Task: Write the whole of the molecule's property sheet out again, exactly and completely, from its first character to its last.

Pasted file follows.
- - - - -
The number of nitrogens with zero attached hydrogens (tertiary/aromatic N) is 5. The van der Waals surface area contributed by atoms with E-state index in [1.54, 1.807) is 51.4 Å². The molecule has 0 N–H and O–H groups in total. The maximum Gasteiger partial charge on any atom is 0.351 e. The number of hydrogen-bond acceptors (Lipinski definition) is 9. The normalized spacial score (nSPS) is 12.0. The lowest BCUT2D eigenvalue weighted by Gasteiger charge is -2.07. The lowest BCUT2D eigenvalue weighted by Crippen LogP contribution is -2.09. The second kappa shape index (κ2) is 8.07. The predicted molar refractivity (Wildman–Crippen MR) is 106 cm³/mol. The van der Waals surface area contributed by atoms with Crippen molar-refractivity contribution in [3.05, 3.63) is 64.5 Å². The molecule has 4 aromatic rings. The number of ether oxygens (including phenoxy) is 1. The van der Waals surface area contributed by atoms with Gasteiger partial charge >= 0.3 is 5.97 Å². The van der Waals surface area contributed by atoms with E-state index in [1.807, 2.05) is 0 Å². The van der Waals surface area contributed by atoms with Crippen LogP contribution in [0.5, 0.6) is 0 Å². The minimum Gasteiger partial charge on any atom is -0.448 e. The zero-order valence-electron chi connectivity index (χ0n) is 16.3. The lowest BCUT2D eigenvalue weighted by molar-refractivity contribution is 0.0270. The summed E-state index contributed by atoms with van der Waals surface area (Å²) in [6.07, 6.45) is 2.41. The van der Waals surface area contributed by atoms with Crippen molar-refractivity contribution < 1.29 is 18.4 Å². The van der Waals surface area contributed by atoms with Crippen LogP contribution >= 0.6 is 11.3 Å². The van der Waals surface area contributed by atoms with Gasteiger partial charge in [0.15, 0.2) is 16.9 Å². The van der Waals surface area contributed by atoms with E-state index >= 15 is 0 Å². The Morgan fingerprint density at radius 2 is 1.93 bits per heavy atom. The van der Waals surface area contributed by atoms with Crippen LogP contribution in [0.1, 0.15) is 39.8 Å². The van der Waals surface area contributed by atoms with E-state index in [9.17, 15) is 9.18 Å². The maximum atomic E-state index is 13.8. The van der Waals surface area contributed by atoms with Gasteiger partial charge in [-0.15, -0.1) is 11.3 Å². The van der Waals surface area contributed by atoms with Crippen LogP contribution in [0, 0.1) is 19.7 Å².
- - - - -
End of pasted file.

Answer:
The number of nitrogens with zero attached hydrogens (tertiary/aromatic N) is 5. The van der Waals surface area contributed by atoms with E-state index in [1.54, 1.807) is 51.4 Å². The molecule has 0 N–H and O–H groups in total. The maximum Gasteiger partial charge on any atom is 0.351 e. The number of hydrogen-bond acceptors (Lipinski definition) is 9. The normalized spacial score (nSPS) is 12.0. The lowest BCUT2D eigenvalue weighted by Gasteiger charge is -2.07. The lowest BCUT2D eigenvalue weighted by Crippen LogP contribution is -2.09. The second kappa shape index (κ2) is 8.07. The predicted molar refractivity (Wildman–Crippen MR) is 106 cm³/mol. The van der Waals surface area contributed by atoms with Crippen molar-refractivity contribution in [3.05, 3.63) is 64.5 Å². The molecule has 4 aromatic rings. The number of ether oxygens (including phenoxy) is 1. The van der Waals surface area contributed by atoms with Gasteiger partial charge >= 0.3 is 5.97 Å². The van der Waals surface area contributed by atoms with E-state index in [1.807, 2.05) is 0 Å². The van der Waals surface area contributed by atoms with Crippen LogP contribution in [0.5, 0.6) is 0 Å². The minimum Gasteiger partial charge on any atom is -0.448 e. The zero-order valence-electron chi connectivity index (χ0n) is 16.3. The lowest BCUT2D eigenvalue weighted by molar-refractivity contribution is 0.0270. The summed E-state index contributed by atoms with van der Waals surface area (Å²) in [6.07, 6.45) is 2.41. The van der Waals surface area contributed by atoms with Crippen molar-refractivity contribution < 1.29 is 18.4 Å². The van der Waals surface area contributed by atoms with Crippen LogP contribution >= 0.6 is 11.3 Å². The van der Waals surface area contributed by atoms with Gasteiger partial charge in [0.15, 0.2) is 16.9 Å². The van der Waals surface area contributed by atoms with E-state index >= 15 is 0 Å². The Morgan fingerprint density at radius 2 is 1.93 bits per heavy atom. The van der Waals surface area contributed by atoms with Crippen LogP contribution in [0.1, 0.15) is 39.8 Å². The van der Waals surface area contributed by atoms with E-state index in [9.17, 15) is 9.18 Å². The maximum atomic E-state index is 13.8. The van der Waals surface area contributed by atoms with Gasteiger partial charge in [-0.15, -0.1) is 11.3 Å². The van der Waals surface area contributed by atoms with Crippen LogP contribution in [0, 0.1) is 19.7 Å².